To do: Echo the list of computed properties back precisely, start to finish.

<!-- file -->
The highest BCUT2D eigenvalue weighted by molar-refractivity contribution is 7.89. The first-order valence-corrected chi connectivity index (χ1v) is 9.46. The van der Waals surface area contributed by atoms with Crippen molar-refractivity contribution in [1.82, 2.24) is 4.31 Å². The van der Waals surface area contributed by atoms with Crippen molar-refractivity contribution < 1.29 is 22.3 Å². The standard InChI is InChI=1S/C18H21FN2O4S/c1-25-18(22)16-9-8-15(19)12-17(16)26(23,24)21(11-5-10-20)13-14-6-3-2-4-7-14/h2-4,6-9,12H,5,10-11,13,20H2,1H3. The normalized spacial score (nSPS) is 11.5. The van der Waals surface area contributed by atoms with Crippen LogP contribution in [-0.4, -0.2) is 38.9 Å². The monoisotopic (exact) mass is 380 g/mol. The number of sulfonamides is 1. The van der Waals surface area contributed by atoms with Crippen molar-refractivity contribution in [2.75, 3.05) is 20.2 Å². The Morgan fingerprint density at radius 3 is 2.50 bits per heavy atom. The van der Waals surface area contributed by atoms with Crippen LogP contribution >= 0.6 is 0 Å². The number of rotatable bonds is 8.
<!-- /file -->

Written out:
The highest BCUT2D eigenvalue weighted by molar-refractivity contribution is 7.89. The first-order valence-corrected chi connectivity index (χ1v) is 9.46. The van der Waals surface area contributed by atoms with Crippen molar-refractivity contribution in [1.82, 2.24) is 4.31 Å². The van der Waals surface area contributed by atoms with Crippen molar-refractivity contribution < 1.29 is 22.3 Å². The standard InChI is InChI=1S/C18H21FN2O4S/c1-25-18(22)16-9-8-15(19)12-17(16)26(23,24)21(11-5-10-20)13-14-6-3-2-4-7-14/h2-4,6-9,12H,5,10-11,13,20H2,1H3. The normalized spacial score (nSPS) is 11.5. The van der Waals surface area contributed by atoms with Crippen LogP contribution in [-0.4, -0.2) is 38.9 Å². The monoisotopic (exact) mass is 380 g/mol. The number of sulfonamides is 1. The van der Waals surface area contributed by atoms with Crippen molar-refractivity contribution in [2.75, 3.05) is 20.2 Å². The Morgan fingerprint density at radius 3 is 2.50 bits per heavy atom. The van der Waals surface area contributed by atoms with Crippen LogP contribution >= 0.6 is 0 Å². The number of rotatable bonds is 8.